Moped fad causing some concerns
This summer has seen an increase in the number of mopeds that are cruising around the city of Blue Earth, and law enforcement officials have expressed some concerns.
“We have received some calls and questions,” says Blue Earth Police officer Missy Felion. “Especially when so many of them started being used around the city.”
Most of the concern has been with younger riders and whether it is legal for them to ride these ‘mini-motorcycles’ or not.
A moped is defined as having an electric or gas engine with an engine piston displacement of 50cc (cubic centimeters) or less. They also cannot be able to go over 30 miles per hour.
Anyone with a valid drivers license is able to operate the mopeds without a motorcycle endorsement on their license.
However, once the engine is over 50cc it becomes a motorcycle and an endorsement is required.
Young persons at 15 years old can ride a moped after having received a moped permit.
County Attorney Troy Timmerman says there are quite a few rules for the mopeds, especially when young persons are involved.
“Anyone under 16 or who does not have a driver’s license has to have a moped permit,” Timmerman says. “They (15-year-olds) will also have to take a state approved moped safety course and then pass a vision test and knowledge test in order to get a permit.”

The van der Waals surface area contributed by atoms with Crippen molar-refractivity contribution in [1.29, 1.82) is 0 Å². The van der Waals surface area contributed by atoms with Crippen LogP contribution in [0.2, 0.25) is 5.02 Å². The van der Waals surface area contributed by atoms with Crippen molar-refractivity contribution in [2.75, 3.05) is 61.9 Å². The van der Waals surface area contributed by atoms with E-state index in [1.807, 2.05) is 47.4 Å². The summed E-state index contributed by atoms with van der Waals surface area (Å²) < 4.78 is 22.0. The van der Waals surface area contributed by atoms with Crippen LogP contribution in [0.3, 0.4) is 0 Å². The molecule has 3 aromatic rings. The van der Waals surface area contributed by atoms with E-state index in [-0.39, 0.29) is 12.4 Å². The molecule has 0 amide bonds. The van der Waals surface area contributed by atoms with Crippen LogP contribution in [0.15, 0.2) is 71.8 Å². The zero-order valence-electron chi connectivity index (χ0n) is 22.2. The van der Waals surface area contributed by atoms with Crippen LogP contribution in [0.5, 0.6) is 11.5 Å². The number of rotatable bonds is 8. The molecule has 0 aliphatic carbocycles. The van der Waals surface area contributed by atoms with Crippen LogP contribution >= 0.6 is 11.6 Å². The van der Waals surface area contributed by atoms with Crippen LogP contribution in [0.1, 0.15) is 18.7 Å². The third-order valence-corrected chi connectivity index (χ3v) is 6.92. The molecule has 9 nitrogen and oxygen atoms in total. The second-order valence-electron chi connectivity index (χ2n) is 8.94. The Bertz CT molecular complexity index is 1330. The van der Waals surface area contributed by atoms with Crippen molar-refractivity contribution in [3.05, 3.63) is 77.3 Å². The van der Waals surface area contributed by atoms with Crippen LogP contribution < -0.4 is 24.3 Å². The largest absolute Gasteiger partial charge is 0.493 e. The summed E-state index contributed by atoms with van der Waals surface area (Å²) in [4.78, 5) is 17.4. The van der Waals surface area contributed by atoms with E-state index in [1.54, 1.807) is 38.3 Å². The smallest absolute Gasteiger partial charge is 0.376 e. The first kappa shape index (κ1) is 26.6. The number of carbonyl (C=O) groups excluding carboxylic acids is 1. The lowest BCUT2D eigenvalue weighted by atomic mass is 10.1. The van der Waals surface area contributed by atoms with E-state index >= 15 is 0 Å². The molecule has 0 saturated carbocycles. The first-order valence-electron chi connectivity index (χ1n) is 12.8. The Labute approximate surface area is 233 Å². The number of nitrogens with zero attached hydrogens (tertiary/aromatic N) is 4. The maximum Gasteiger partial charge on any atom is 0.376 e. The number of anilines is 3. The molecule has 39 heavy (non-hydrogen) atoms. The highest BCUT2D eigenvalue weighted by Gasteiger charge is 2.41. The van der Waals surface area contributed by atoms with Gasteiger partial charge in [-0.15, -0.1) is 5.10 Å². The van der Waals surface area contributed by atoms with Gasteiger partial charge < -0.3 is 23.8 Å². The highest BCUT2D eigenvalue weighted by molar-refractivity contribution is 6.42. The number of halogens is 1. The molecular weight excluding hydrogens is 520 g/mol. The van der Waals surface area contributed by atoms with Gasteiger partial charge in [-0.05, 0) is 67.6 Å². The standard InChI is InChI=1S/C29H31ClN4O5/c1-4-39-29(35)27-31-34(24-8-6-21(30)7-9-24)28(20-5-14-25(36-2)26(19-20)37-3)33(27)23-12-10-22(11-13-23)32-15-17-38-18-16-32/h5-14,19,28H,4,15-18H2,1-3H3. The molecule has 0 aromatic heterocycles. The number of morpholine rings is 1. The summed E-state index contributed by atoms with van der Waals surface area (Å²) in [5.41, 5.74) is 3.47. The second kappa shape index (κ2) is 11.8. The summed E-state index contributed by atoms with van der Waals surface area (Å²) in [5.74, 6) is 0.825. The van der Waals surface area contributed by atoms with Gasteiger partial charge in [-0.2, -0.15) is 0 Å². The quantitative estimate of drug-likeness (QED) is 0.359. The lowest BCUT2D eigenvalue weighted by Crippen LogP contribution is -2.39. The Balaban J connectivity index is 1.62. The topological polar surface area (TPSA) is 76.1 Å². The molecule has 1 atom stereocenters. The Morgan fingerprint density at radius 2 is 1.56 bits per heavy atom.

The law states someone 14-years-old can take the class, but has to wait until they are 15-years-old to apply for the permit.
After passing the tests, they receive a 30-day moped operator’s instruction permit at first, then have to pass a skills test on their moped, just like a driving test in a car.
At that time they receive a moped permit good for one year.
There are other rules, Timmerman says. That includes following all the traffic laws like any other vehicle. “Anyone under the age of 18 also needs to always wear a helmet on a moped,” Timmerman says. “They also need to have liability insurance coverage and have working headlights and tail lights.”
Officer Felion says the police have not been randomly stopping moped riders to check whether they have a valid moped license or driver’s license, at least not yet.
“But if they are stopped for another reason, like a traffic violation, then they will need to have the permit and current insurance card,” she says.
County attorney Timmerman says certain traffic violations on a moped could cause an issue for a young person’s ability to get a regular drivers license.
“Things like driving impaired or under age drinking and driving could cause the person to not be able to get a drivers license for a year or more, or until they are 18,” Timmerman explained. “Any crash or more than one traffic violation on a moped could also cause an issue with getting a future driver’s license.”
The county attorney says that both a judge and the Department of Public Safety have the ability to suspend any driving license, without any hearing on the matter.
“We just really want people to be aware of the laws about these mopeds,” Timmerman says. “They are vehicles and need to be titled and registered and insured just like you do your car.”
And, he adds, people should be aware that young people need to be at least 15 years old to ride them and they do need to have a special moped permit.
“We also want everyone to drive them safely and follow all the traffic laws,” Officer Felion says. “And other drivers should keep an eye out for them and give them space like any other vehicles.”